A hand writes in a notebook with a silver pen.

The 10 ‘Ps’ of Public Speaking

Though every individual finds themselves in a unique position on this journey, I believe there are two main stages of development. One is the transition from fear and anxiety to confidence when standing and speaking to a group of people. The other is the cultivation of craft and technique for maximum impact. I hope here to provide a general foundation that will prove useful to anyone, regardless of where they are currently placed with their level of public speaking experience.

A single eye looks directly into the camera.

Eye contact: the key to better communication and connection

Eye contact can be daunting for many of us. There are, of course, many factors: your gender, age, emotional state and who youare speaking to all affect your inclination to make and sustain eye contact. However these varying scenarios impact our ability to lock eyes with another person, there is one, unchanging truth: eye contact is essential in building, strengthening and maintaining meaningful connection.

A person with a finger over their lips, indicating silence.

Public Speaking Tip: Right, erm, so – this is how fillers can, like, well, basically, sort of, literally get in the way of your message – you know, if you get what I mean…

Some people call them filler words, others might know them as crutch words; irrespective of name, these are any sounds, words or entire phrases that does not contribute to the meaning of a sentence. Of course, there's nothing wrong with the odd one, even in public speaking. Chronically overused, however, they can become an annoyance to an audience and a severe hindrance to the clarity of your message.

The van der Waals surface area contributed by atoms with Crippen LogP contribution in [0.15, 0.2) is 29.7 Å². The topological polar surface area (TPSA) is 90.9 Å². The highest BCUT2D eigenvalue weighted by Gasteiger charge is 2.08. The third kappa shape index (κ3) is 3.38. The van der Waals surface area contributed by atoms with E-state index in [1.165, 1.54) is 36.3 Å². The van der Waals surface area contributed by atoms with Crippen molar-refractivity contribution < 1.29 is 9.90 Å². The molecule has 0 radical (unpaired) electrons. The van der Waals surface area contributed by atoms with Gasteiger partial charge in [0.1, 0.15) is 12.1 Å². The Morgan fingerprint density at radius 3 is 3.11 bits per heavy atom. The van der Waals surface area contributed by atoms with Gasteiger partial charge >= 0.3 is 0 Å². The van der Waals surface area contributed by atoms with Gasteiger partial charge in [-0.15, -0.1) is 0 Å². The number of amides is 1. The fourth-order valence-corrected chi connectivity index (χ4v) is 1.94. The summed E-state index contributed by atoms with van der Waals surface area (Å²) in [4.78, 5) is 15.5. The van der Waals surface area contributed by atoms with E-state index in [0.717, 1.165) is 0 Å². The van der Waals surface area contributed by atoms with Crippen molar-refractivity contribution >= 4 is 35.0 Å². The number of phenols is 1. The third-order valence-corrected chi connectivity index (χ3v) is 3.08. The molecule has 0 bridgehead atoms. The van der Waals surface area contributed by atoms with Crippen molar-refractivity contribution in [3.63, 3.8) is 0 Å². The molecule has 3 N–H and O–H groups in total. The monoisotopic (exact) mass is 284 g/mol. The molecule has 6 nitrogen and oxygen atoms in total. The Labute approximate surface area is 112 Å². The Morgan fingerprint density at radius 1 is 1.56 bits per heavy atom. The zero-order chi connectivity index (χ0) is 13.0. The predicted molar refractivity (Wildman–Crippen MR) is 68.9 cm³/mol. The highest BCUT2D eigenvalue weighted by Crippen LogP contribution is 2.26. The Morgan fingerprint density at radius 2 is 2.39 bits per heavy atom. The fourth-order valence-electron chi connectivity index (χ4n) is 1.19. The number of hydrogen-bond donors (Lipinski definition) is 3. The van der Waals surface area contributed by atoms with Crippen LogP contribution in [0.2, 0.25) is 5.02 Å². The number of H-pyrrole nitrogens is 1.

Overcoming fear is like throwing a switch – a dimmer switch…

People talk about them all the time: lightbulb moments, flashes of inspiration, those times where you have no choice but to (metaphorically) shout, 'Eureka!' (I've never heard anyone shout this for real, it'd probably be a bit weird if you did). I don't doubt that they happen. I'm pleased for people that say they've had … Continue reading Overcoming fear is like throwing a switch – a dimmer switch…

Leadership is a Marathon, not a Sprint

Some experiences with running have taught me an awful lot about leadership, humility and communication. Running is one of those things you either love or despise. You've either got a drawer filled with gear of the most garish colours, or you might be the sort of person to think twice about committing to a swift … Continue reading Leadership is a Marathon, not a Sprint